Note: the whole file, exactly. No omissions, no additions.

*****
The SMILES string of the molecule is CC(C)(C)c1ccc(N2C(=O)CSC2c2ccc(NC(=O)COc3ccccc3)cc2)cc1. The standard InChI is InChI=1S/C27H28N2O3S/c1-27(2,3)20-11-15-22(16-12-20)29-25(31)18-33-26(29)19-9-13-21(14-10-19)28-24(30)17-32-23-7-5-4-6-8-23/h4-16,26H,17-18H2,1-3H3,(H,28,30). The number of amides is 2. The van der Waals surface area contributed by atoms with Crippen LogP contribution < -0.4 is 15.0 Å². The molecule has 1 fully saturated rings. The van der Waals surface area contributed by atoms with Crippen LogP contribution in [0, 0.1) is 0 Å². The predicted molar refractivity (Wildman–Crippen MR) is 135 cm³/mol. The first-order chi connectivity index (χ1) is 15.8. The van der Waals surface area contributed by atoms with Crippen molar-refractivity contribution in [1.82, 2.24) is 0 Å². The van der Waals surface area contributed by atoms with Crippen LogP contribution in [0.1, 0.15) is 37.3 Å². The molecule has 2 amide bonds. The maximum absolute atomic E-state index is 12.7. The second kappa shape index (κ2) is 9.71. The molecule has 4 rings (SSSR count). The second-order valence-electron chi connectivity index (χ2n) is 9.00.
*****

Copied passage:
The SMILES string of the molecule is CC(C)(C)c1ccc(N2C(=O)CSC2c2ccc(NC(=O)COc3ccccc3)cc2)cc1. The standard InChI is InChI=1S/C27H28N2O3S/c1-27(2,3)20-11-15-22(16-12-20)29-25(31)18-33-26(29)19-9-13-21(14-10-19)28-24(30)17-32-23-7-5-4-6-8-23/h4-16,26H,17-18H2,1-3H3,(H,28,30). The number of amides is 2. The van der Waals surface area contributed by atoms with Crippen LogP contribution < -0.4 is 15.0 Å². The molecule has 1 fully saturated rings. The van der Waals surface area contributed by atoms with Crippen LogP contribution in [0, 0.1) is 0 Å². The predicted molar refractivity (Wildman–Crippen MR) is 135 cm³/mol. The first-order chi connectivity index (χ1) is 15.8. The van der Waals surface area contributed by atoms with Crippen molar-refractivity contribution in [1.82, 2.24) is 0 Å². The van der Waals surface area contributed by atoms with Crippen LogP contribution in [0.1, 0.15) is 37.3 Å². The molecule has 2 amide bonds. The maximum absolute atomic E-state index is 12.7. The second kappa shape index (κ2) is 9.71. The molecule has 4 rings (SSSR count). The second-order valence-electron chi connectivity index (χ2n) is 9.00.